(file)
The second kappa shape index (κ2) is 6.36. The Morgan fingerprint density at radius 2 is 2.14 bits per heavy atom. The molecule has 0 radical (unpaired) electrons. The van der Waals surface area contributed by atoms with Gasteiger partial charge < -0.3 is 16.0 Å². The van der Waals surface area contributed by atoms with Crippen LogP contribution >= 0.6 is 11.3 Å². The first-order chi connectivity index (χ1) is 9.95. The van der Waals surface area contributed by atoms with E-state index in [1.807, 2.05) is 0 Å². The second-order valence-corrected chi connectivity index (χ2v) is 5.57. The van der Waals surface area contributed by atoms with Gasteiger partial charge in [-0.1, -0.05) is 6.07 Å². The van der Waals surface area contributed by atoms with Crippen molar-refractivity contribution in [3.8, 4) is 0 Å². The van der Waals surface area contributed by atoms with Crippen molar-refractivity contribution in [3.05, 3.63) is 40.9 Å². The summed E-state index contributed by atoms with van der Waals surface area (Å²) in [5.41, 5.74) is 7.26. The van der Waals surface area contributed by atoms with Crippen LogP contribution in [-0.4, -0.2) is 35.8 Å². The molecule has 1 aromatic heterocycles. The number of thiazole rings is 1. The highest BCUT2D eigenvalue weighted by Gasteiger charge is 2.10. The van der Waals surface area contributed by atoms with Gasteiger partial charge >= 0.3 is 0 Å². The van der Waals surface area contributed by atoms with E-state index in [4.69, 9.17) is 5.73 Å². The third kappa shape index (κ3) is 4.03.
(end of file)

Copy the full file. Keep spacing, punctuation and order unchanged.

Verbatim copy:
The second kappa shape index (κ2) is 6.36. The Morgan fingerprint density at radius 2 is 2.14 bits per heavy atom. The molecule has 0 radical (unpaired) electrons. The van der Waals surface area contributed by atoms with Gasteiger partial charge < -0.3 is 16.0 Å². The van der Waals surface area contributed by atoms with Crippen LogP contribution >= 0.6 is 11.3 Å². The first-order chi connectivity index (χ1) is 9.95. The van der Waals surface area contributed by atoms with E-state index in [1.807, 2.05) is 0 Å². The second-order valence-corrected chi connectivity index (χ2v) is 5.57. The van der Waals surface area contributed by atoms with Gasteiger partial charge in [-0.1, -0.05) is 6.07 Å². The van der Waals surface area contributed by atoms with Crippen molar-refractivity contribution in [3.8, 4) is 0 Å². The van der Waals surface area contributed by atoms with Crippen molar-refractivity contribution in [3.05, 3.63) is 40.9 Å². The summed E-state index contributed by atoms with van der Waals surface area (Å²) in [5.41, 5.74) is 7.26. The van der Waals surface area contributed by atoms with Crippen LogP contribution in [-0.4, -0.2) is 35.8 Å². The molecule has 1 aromatic heterocycles. The number of thiazole rings is 1. The highest BCUT2D eigenvalue weighted by Gasteiger charge is 2.10. The van der Waals surface area contributed by atoms with Gasteiger partial charge >= 0.3 is 0 Å². The van der Waals surface area contributed by atoms with E-state index in [4.69, 9.17) is 5.73 Å². The third kappa shape index (κ3) is 4.03.